Dr. Oneeka Williams took a childhood dream of pursuing science as a career to not only become a doctor but empower other children to follow their dreams in STEM. The author of the Dr. Dee Dee Dynamo children’s book series, Williams’ books feature an African-American heroine who journeys into space adventures, educating and entertaining with fun science facts for youth along the way.
A native of Guyana and raised in Barbados, Williams traveled to the States to attend and graduate from Harvard Medical School and Johns Hopkins. She’s now a surgeon specializing in urology. “I’ve always loved science,” she says. “My mother is a science teacher, and so, from the time we were very young, we’ve always been engaged and involved in science education and science learning and just captivated by science.”
BlackEnterprise.com talked further with her about her determination to build her career in medicine and how she’s paying it forward by advocating for science interest in children.
BlackEnterprise.com: You have a solid career as a surgeon. Why did you choose to become a doctor?
Williams: When I was about 11, one of the young ladies in my class had an issue with her earring that got ripped out, and in that moment, I was the only one who responded to her in a way that wasn’t intimidated by the sight of blood. That was the first spark for me [indicating] I want to take care of people. From there grew this small list of desires to make contributions to help people with medical issues—in a way that was my calling. That’s how I started with my interest in medicine, and it has grown over the years.
From your experience as a young girl who had an interest in science to zeroing in on career in medicine, what advice would you have for black girls and young women to pursue successful careers in science?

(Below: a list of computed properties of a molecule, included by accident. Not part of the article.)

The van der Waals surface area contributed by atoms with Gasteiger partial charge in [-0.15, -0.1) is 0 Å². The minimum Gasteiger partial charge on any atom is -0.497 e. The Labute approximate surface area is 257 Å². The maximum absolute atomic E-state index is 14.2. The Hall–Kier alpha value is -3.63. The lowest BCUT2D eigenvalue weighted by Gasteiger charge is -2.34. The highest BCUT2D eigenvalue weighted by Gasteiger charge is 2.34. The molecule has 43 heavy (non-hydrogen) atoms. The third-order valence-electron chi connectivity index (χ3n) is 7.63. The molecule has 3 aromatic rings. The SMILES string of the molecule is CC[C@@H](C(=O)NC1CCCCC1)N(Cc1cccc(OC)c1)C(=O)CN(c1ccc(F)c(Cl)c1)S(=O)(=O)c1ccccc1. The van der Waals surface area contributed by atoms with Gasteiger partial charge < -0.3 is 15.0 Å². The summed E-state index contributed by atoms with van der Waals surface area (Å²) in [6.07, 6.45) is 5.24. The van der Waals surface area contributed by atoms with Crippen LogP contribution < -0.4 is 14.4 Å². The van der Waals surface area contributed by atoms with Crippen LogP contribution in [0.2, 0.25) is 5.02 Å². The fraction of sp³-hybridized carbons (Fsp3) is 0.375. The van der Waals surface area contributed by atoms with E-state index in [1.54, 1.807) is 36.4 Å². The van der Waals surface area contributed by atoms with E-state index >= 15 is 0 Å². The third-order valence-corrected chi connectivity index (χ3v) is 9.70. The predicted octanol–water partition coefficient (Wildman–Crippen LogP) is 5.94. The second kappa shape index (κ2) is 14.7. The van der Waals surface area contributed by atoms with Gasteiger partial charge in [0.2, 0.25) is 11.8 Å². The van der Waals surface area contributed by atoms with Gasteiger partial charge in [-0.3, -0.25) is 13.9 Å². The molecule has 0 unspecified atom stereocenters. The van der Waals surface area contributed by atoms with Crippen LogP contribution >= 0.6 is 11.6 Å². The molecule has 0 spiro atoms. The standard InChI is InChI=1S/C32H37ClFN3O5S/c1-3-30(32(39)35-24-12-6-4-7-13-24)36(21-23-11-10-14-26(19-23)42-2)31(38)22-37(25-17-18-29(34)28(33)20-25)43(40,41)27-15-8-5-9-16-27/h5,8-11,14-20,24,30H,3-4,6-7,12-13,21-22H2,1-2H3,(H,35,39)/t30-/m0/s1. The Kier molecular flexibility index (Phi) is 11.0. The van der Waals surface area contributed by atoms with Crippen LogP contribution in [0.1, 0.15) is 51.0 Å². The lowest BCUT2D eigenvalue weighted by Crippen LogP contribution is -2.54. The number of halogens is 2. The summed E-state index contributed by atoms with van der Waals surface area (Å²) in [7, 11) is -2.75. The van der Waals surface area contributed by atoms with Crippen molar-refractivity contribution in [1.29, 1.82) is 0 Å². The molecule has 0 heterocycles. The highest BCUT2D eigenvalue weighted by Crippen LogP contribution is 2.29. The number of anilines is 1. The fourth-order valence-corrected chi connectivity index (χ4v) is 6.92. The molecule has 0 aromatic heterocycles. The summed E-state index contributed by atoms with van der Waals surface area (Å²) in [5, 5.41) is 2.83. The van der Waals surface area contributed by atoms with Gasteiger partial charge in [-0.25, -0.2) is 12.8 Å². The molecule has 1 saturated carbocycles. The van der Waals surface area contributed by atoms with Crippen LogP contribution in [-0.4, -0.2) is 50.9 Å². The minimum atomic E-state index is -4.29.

Having a very good grounding in science, first of all, [is important.] [You must have] a love and passion for learning, for discovery and for helping others. I think that medicine has changed significantly, so [studying it] requires a lot of dedication and commitment.
Second, [get] exposed to science and medicine. Volunteer in high school—before you even get to college—at various medical practices, [including] local community hospitals. You have to have an understanding of what doctors do, what’s involved in medicine, and understand the license and training with the real gratification that comes with training to be a doctor.
Finding a mentor is something that’s very important [as well]. This is someone who helps you understand and navigate the process and identify what might be helpful in terms of entering medical school. [You have to develop] a global appreciation for asking questions, looking for answers, and considering approaches and treatments to evaluate—looking for better ways to be more effective and more efficient. It’s a constant learning process, and having someone to help you navigate is very key to having a successful medical career journey.
Read more about Dr. Williams’ journey into a medical career on the next page …